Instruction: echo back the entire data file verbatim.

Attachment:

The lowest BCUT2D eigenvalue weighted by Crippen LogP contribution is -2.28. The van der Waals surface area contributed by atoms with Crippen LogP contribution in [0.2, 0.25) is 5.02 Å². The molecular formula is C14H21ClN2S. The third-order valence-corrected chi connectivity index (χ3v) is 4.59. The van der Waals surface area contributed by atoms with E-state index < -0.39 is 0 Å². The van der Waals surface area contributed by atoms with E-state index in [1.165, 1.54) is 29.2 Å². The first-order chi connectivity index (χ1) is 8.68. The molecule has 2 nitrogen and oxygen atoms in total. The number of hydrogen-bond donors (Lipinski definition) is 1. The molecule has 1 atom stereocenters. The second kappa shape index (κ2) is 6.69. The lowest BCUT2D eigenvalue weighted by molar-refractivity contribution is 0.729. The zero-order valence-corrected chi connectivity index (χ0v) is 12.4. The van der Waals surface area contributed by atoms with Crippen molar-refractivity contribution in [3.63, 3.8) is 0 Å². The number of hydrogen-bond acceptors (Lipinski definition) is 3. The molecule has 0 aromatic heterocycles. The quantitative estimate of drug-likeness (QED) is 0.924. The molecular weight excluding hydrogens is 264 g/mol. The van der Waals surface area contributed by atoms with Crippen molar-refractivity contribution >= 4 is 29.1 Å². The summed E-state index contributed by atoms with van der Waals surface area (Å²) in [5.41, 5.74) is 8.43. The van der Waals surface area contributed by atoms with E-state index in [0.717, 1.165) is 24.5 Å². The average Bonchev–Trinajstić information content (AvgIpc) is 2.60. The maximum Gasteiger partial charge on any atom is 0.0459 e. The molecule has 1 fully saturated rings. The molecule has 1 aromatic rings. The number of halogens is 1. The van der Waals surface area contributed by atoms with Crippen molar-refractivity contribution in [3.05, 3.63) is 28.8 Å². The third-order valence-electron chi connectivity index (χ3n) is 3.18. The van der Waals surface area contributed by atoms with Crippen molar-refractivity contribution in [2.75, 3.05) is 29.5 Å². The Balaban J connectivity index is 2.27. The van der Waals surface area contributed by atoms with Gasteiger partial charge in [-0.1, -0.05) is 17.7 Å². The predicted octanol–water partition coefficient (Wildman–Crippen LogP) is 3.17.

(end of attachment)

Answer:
The lowest BCUT2D eigenvalue weighted by Crippen LogP contribution is -2.28. The van der Waals surface area contributed by atoms with Crippen LogP contribution in [0.2, 0.25) is 5.02 Å². The molecular formula is C14H21ClN2S. The third-order valence-corrected chi connectivity index (χ3v) is 4.59. The van der Waals surface area contributed by atoms with E-state index < -0.39 is 0 Å². The van der Waals surface area contributed by atoms with E-state index in [1.165, 1.54) is 29.2 Å². The first-order chi connectivity index (χ1) is 8.68. The molecule has 2 nitrogen and oxygen atoms in total. The number of hydrogen-bond donors (Lipinski definition) is 1. The molecule has 1 atom stereocenters. The second kappa shape index (κ2) is 6.69. The lowest BCUT2D eigenvalue weighted by molar-refractivity contribution is 0.729. The zero-order valence-corrected chi connectivity index (χ0v) is 12.4. The van der Waals surface area contributed by atoms with Crippen molar-refractivity contribution in [3.63, 3.8) is 0 Å². The number of hydrogen-bond acceptors (Lipinski definition) is 3. The molecule has 0 aromatic heterocycles. The quantitative estimate of drug-likeness (QED) is 0.924. The molecular weight excluding hydrogens is 264 g/mol. The van der Waals surface area contributed by atoms with Crippen molar-refractivity contribution >= 4 is 29.1 Å². The summed E-state index contributed by atoms with van der Waals surface area (Å²) in [5.41, 5.74) is 8.43. The van der Waals surface area contributed by atoms with E-state index in [0.717, 1.165) is 24.5 Å². The average Bonchev–Trinajstić information content (AvgIpc) is 2.60. The maximum Gasteiger partial charge on any atom is 0.0459 e. The molecule has 1 fully saturated rings. The molecule has 1 aromatic rings. The number of halogens is 1. The van der Waals surface area contributed by atoms with Crippen molar-refractivity contribution in [3.05, 3.63) is 28.8 Å². The third-order valence-electron chi connectivity index (χ3n) is 3.18. The van der Waals surface area contributed by atoms with Crippen molar-refractivity contribution in [2.75, 3.05) is 29.5 Å². The Balaban J connectivity index is 2.27. The van der Waals surface area contributed by atoms with Gasteiger partial charge in [-0.1, -0.05) is 17.7 Å². The predicted octanol–water partition coefficient (Wildman–Crippen LogP) is 3.17.